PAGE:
Moffatt told me: “One tenant here said they were paying £60 a week to rent. There’s 20 people here. That adds up to a lot of money. The landlords do not have to work, so you can see why they do it.

“If this was being let to a family, they would be paying around £1,500 (a month). This way it is double your money (for the landlord).”

The 20 people who lived here shared a single bathroom.

At this property it was clear that one woman was in charge of all the other tenants. Moffatt said landlords often appointed a head tenant, to whom they paid a nominal fee for collecting the rent. The head tenant, said Moffatt, also often provided rogue landlords with someone to blame if they were later taken to court.

Police knock on the door of one of the East Ham properties
Police knock on the door of one of the East Ham properties

Newham was the first London borough to introduce borough-wide private rented sector licensing in January 2013. It now has 35,501 properties that have been issued with a licence. It has carried out 611 prosecutions of 492 landlords since the introduction of the system for failure to licence, providing poor quality housing and failing to comply with licence conditions. As a result it has also banned 25 landlords from operating in Newham.

Between 2011 and 2014 Newham council undertook 359 housing prosecutions. The next closest was Haringey with 57.

Moffatt said: “The database takes details of gas safety certificates, electricity certificates, tenancy agreements, bond certificates, references, the schedule of inspection and pest control.”

He explained how a picture of what was going on at a property could often be presented by the database after all the information has been fed in, and said it was the 25-30% of landlords who did not supply the paperwork when requested that went on to the list to be paid a visit.

At our third property there were four fridges in the one kitchen – again, clear evidence of severe overcrowding. This landlord was in breach of his selective licence.

And at the fourth property, which was also registered under a selective licence for eight family members, we were told by a tenant that in fact ten unrelated people lived there. A potentially dangerous gas leak was also discovered and quickly fixed.

During the visits the team took statements from the tenants who were at home, and will now decide whether they have enough evidence to pursue a prosecution against each landlord. If they decide they do, they will begin to build cases against those landlords for various offences, including failure to license a property and breach of licence.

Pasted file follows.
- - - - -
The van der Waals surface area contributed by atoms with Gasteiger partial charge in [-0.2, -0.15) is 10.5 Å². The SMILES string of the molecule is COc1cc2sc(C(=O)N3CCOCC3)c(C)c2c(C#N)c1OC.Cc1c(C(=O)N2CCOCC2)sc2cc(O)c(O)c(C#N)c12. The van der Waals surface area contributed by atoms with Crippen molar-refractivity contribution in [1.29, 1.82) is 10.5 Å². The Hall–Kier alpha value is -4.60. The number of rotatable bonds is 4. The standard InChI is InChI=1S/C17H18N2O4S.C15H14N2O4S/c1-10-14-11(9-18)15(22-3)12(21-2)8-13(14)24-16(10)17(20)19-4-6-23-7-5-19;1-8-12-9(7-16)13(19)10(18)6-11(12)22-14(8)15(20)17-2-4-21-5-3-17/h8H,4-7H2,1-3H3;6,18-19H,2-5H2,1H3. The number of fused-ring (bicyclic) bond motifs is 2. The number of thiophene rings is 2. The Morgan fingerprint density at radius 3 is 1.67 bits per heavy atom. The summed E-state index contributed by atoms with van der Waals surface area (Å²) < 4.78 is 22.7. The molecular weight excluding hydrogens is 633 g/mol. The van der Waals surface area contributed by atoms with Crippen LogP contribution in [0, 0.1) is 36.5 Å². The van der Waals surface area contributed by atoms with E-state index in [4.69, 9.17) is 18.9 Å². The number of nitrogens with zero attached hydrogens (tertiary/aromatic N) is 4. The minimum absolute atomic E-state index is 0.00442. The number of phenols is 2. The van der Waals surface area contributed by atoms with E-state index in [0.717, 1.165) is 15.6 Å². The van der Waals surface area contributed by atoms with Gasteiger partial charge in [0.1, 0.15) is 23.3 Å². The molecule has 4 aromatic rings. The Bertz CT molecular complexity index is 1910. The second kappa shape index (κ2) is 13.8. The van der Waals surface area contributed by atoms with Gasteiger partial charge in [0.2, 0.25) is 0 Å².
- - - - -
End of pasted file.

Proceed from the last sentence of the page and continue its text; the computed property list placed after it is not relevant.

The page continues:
There were also three arrests made, two for immigration offences and one for breach of treaty rights – or failure to find work.

Speaking on Tuesday morning, the Mayor of Newham, Sir Robin Wales, said: “It will take time, but in the end London will get rid of this sort of abuse.

“We should be tackling housing and wages. We cannot allow people to live like this, we cannot allow neighbours to have people living like this. If you look at the bins they are full – there is a lot more anti-social behaviour.

“When you have that number of people living in one place, often young men, they will be drinking and causing all sorts of problems.

“Another thing we are campaigning for, with the GMB, is to enforce the minimum wage, because if these people got paid a decent wage they might be able to live in better conditions, so our argument is that there is a whole bunch of stuff going on in our society that is not acceptable in a civilised place. We are tackling that and are very proud of it.”

Asked when he believed he would be able to see an end to the problem, Sir Robin said: “When we are in a position where this sort of abuse is uncommon, when people behave properly – that’s where we want to get to.

“It’s going to take a while. We have made a start, there are lots of people being challenged. We want to help the good landlords so that they are able to rent the places out. People behaving properly – that’s where we would like to get to.”

Newham council has made a start – a very good start, but there is still one hell of a long way to go in tackling the rogue landlords here.

As one police officer told me: “If you threw a stick at this street, the chances are you would find many, many more HMOs.”

Eye was asked not to identify the streets in which the properties were located ahead of possible prosecutions.

Sir Robin Wales
Sir Robin Wales

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  1. PropertyManagement

    Great piece. More of this please.

  2. Richard Tacagni

    A sobering reality check on some of the worst housing conditions in London in 2015. A great piece by Charlie that gives us all food for thought. With today marking for deadline for email responses to Govt consultation on tackling rogue landlords and agents, what better way to demonstrate this issue needs to be addressed and can’t be allowed to continue.

  3. smile please